Russian submarine Dmitriy Donskoi (TK-208)

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History
Soviet Union, Russia
Name: 2000 onwards: Dmitriy Donskoy
Namesake: Dmitriy Donskoy
Builder: Sevmash
Yard number: 711
Laid down: 30 June 1976
Launched: September 1980
Commissioned: 29 December 1981
In service: 9 February 1982
General characteristics
Class and type: Typhoon-class submarine
Propulsion: 2 × OK-650 reactors
Armament:

Dmitriy Donskoy (TK-208) is a Russian Navy nuclear ballistic missile submarine, designated Project 941 Akula class (NATO reporting name Typhoon). With the decommissioning and scrapping of her Typhoon sister boats (TK-202, TK-13, Simbirsk, Arkhangelsk, Severstal, and TK-210), she is the largest submarine in the world in active service.

History[edit]

Hull number TK-208 was the lead vessel of the Soviet third generation Project 941 Akula class (NATO reporting name Typhoon) of ballistic missile submarines. She was laid down at the Sevmash shipyard, Tsekh No. 55, in Severodvinsk on 30 June 1976 and launched in September 1980. At 175 metres in length, she became the world's largest submarine, a record held along with other Typhoon-class submarines.

1990-present[edit]

In 1990, she entered the dry dock in Severodvinsk for upgrades and repairs. Due to both economic and technological problems, the completion was severely postponed. In 2000, work on the submarine was intensified.

In June 2002, now serving in the Russian Navy, TK-208 finally left the Severodvinsk dry dock. After 12 years of overhaul and modifications, she had now received the name Dmitriy Donskoy, named after the Grand Duke of Moscow Dmitry Donskoy (1359–1389), the reputed founder of Moscow. The twenty launchers for the R-39 missiles she originally carried were replaced with launchers for the most advanced submarine-launched ballistic missile to date, the RSM-56 Bulava. Although she was built as a third generation submarine, the vessel is now referred to as a fourth generation submarine due to his extensive modifications.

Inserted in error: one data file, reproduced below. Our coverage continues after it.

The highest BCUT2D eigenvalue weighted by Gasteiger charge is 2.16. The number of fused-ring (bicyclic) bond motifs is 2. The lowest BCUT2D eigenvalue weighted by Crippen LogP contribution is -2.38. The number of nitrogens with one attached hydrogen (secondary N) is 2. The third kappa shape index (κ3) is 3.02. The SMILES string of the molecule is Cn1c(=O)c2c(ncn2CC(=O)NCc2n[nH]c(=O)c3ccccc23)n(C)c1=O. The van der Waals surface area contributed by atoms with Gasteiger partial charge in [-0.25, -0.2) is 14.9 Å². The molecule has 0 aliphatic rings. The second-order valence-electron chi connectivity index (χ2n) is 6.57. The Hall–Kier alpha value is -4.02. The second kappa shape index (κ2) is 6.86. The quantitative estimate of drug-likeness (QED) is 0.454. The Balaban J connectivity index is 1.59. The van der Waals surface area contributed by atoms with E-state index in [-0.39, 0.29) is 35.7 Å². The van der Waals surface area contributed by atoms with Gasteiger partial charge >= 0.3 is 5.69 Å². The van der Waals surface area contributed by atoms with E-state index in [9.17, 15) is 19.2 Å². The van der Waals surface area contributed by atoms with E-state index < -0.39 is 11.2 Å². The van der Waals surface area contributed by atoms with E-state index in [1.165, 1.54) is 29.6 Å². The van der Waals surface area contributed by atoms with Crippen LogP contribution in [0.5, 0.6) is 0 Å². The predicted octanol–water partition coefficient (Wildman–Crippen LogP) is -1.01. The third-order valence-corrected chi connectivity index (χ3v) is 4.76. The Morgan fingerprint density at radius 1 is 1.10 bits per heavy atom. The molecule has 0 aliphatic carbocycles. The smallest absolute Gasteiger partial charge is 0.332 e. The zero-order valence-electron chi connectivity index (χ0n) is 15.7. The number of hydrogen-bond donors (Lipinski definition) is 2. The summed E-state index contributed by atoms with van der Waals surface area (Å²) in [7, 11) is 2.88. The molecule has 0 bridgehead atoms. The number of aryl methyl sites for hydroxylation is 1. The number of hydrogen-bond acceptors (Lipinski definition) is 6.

The first launch of a Bulava missile was carried out by Dmitriy Donskoy on 27 September 2005. The vessel was surfaced and fired the missile from a point in the White Sea. On 21 December 2005, the new missile system was tested underwater for the first time. It successfully hit a target on the Kura Test Range on the Kamchatka Peninsula.

In August 2009, Patriarch Kirill visited the submarine and met his crewmen.[1]

On 9 December 2009, Dmitriy Donskoy launched a Bulava missile. The third stage of the missile failed, and it was visible in Norway making a glowing spiral in the sky.[2]

On 7 October 2010, the submarine launched another Bulava ballistic missile from the White Sea. Targets at the Kura Test Range in the Russian Far East were successfully hit.[3]

Future[edit]

Dmitriy Donskoy and the rest of the Deltas are to be replaced by the Russian fourth generation submarine class, the Borey class.

References[edit]

  1. ^ Патриарх побывал на подводном ракетоносце [The patriarch has visited on an underwater missile carrier] (in Russian). fontanka.ru. 2009-08-22. Retrieved 2009-08-24.  External link in |publisher= (help)
  2. ^ Doug Gross (2009-12-10). "Rocket, not Santa, blamed for Norway spiral". CNN. Retrieved 2009-12-10. 
  3. ^ "Russia's Bulava missile hits target in test". RIA Novosti. 2010-10-07.